Leffley describes work refusals as a last resort. “It’s safer and more productive to address potential hazards early on rather than wait for a refusal or, even worse, an injury. From an operations perspective alone, the impact can be devastating. For any business operating with just-in-time schedules, a work refusal can create chaos. If work stops in one location, then all of the processes that lead up to it and follow after it also could be affected.

“If workplaces make other avenues available for reporting hazards and getting them addressed,” continues Leffley, “then refusals usually don’t occur. If a worker reports a hazard to a supervisor, there should be a procedure or process to follow through to resolve it. This process should include some form of oversight by the JHSC or health and safety representative because of their legislated roles in identifying hazards, making recommendations and investigating refusals. Often a committee or representative can also contribute by providing useful information on the hazard.”

If a refusal occurs

Leffley identifies several possible steps for workplaces to take.

  1. Follow all the legislated requirements, documenting them as you go. Workplaces that do this tend to resolve refusals quickly. Check out the Ministry of Labour’s Guide to the Occupational Health and Safety Act: Part V, which uses a Q&A format and flow chart to describe the right to refuse process.
  2. Look at why the situation got this far. Why did it not get resolved by other means? Are there other issues at play? In a workplace with a functioning health and safety system, it should never take a work refusal to get an answer.
  3. Communicate results. For instance, if a worker reports a hazard, inform workers about the concern, tell them what process has been followed, explain how the concern was resolved, and publicly thank the worker for having brought the concern forward. This goes a long way towards telling workers that a process is in place that works and doesn’t require a work refusal.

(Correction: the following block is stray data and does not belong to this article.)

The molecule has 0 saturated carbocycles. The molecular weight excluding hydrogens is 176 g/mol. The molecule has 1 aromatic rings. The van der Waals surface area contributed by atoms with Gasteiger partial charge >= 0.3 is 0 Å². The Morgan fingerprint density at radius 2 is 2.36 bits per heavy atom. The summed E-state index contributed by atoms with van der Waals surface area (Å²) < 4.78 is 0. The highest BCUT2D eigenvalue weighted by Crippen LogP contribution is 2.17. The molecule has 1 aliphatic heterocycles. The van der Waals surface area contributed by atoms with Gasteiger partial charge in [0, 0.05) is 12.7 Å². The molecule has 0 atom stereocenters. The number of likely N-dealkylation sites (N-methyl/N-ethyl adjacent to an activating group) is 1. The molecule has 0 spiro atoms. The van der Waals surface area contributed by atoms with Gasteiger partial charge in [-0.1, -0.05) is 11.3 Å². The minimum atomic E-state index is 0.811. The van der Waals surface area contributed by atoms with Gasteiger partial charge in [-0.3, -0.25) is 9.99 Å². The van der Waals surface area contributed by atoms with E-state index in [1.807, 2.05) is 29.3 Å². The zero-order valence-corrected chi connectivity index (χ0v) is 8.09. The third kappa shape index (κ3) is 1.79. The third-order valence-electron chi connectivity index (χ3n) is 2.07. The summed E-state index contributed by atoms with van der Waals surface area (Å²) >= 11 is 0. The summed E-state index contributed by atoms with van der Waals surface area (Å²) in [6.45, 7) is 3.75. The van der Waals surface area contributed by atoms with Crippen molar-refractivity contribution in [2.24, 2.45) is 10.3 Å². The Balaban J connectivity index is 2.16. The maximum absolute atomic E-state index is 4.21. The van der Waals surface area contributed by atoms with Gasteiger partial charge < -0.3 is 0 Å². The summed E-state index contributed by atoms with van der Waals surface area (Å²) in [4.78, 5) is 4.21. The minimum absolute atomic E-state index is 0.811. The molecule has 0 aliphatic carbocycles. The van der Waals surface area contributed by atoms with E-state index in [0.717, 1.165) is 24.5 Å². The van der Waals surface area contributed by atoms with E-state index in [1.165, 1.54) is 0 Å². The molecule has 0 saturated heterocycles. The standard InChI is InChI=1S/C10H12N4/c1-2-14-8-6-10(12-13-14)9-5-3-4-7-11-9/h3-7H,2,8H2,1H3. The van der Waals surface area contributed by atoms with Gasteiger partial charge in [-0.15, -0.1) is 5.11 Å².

How to prevent refusals from occurring

Leffley offers several suggestions on how you can minimize the risk of a refusal and, more importantly, protect workers from hazards that could lead to a refusal.

  1. Review and update your workplace hazard assessment to ensure you’ve identified all potential hazards, and develop an action plan to control them. Be prepared to update the assessment if hazard reports or work refusals highlight issues that had not been recognized or considered.
  2. Ensure workers and supervisors understand their roles and responsibilities, and have the knowledge and training to fulfill them, starting with orientation training and the Ministry of Labour’s new awareness training for workers and supervisors. Another useful resource is Certification training. A drop in work refusals was one of the biggest changes we saw with the introduction of certification training in the 1990s. With the additional information that the training provides to joint health and safety committee members, they’re able to resolve any worker concerns more quickly and effectively. To complement the training, make sure your policies and procedures lay out clear processes to follow.
  3. Review your hazard reporting process and procedures, and ensure workers and supervisors know how to report and investigate possible hazards. Make improvements if needed. Forms can help document key processes and guide people to ensure steps are followed properly.
  4. Communicate with workers and supervisors about hazards that have been reported and the steps taken in response. For instance, explain the nature of the hazard, how you’re addressing it, and what progress is being made if the changes cannot be made immediately. I’ve seen refusals where an employer has committed to doing something about the hazard, but that information had never made its way to the worker who had initiated the refusal. This can undermine all the good work that’s gone on and leave workers with an impression that work refusals are the only way to draw attention to problems.
  5. Draw on outside expertise as required. WSPS consultants can help you set up a work refusal process, and educate workplace parties on their roles and responsibilities, and provide training on procedures to follow. From a preventive perspective, consultants can also conduct assessments to identify and correct hazards before they become the subject of a work refusal.

1 The full decision for Martin-Ivie v. Treasury Board (Canada Border Services Agency), 2013 is available online